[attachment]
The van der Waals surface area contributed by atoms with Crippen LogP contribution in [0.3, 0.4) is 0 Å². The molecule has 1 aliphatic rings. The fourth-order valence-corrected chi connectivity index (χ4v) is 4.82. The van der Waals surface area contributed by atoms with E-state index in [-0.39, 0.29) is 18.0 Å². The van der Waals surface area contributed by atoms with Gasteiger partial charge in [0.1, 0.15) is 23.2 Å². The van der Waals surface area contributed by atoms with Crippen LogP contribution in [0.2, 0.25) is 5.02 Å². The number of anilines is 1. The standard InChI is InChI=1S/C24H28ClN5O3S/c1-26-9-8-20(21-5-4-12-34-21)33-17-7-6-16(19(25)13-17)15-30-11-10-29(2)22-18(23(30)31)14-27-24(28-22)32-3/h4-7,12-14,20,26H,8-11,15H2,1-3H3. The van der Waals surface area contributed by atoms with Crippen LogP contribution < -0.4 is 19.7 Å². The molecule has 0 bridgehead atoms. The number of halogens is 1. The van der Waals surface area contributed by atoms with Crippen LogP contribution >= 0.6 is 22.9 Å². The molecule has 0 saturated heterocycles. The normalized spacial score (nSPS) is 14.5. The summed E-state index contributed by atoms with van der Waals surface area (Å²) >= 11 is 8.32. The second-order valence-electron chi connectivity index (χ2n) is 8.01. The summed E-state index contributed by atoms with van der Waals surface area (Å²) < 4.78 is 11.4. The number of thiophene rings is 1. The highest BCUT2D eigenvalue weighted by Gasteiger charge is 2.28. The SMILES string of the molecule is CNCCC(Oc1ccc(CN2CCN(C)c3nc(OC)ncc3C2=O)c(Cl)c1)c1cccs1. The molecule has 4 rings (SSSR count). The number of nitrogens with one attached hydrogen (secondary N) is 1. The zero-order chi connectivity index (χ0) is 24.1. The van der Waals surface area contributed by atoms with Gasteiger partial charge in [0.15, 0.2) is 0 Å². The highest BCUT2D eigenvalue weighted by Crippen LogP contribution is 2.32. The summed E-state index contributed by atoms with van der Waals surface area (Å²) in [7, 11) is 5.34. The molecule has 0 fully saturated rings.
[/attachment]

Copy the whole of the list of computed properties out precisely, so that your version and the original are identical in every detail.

The van der Waals surface area contributed by atoms with Crippen LogP contribution in [0.3, 0.4) is 0 Å². The molecule has 1 aliphatic rings. The fourth-order valence-corrected chi connectivity index (χ4v) is 4.82. The van der Waals surface area contributed by atoms with E-state index in [-0.39, 0.29) is 18.0 Å². The van der Waals surface area contributed by atoms with Gasteiger partial charge in [0.1, 0.15) is 23.2 Å². The van der Waals surface area contributed by atoms with Crippen LogP contribution in [0.2, 0.25) is 5.02 Å². The number of anilines is 1. The standard InChI is InChI=1S/C24H28ClN5O3S/c1-26-9-8-20(21-5-4-12-34-21)33-17-7-6-16(19(25)13-17)15-30-11-10-29(2)22-18(23(30)31)14-27-24(28-22)32-3/h4-7,12-14,20,26H,8-11,15H2,1-3H3. The van der Waals surface area contributed by atoms with Crippen LogP contribution < -0.4 is 19.7 Å². The molecule has 0 bridgehead atoms. The number of halogens is 1. The van der Waals surface area contributed by atoms with Crippen LogP contribution >= 0.6 is 22.9 Å². The molecule has 0 saturated heterocycles. The normalized spacial score (nSPS) is 14.5. The summed E-state index contributed by atoms with van der Waals surface area (Å²) >= 11 is 8.32. The second-order valence-electron chi connectivity index (χ2n) is 8.01. The summed E-state index contributed by atoms with van der Waals surface area (Å²) < 4.78 is 11.4. The number of thiophene rings is 1. The highest BCUT2D eigenvalue weighted by Gasteiger charge is 2.28. The SMILES string of the molecule is CNCCC(Oc1ccc(CN2CCN(C)c3nc(OC)ncc3C2=O)c(Cl)c1)c1cccs1. The molecule has 4 rings (SSSR count). The number of nitrogens with one attached hydrogen (secondary N) is 1. The zero-order chi connectivity index (χ0) is 24.1. The van der Waals surface area contributed by atoms with Gasteiger partial charge in [0.15, 0.2) is 0 Å². The highest BCUT2D eigenvalue weighted by Crippen LogP contribution is 2.32. The summed E-state index contributed by atoms with van der Waals surface area (Å²) in [7, 11) is 5.34. The molecule has 0 fully saturated rings.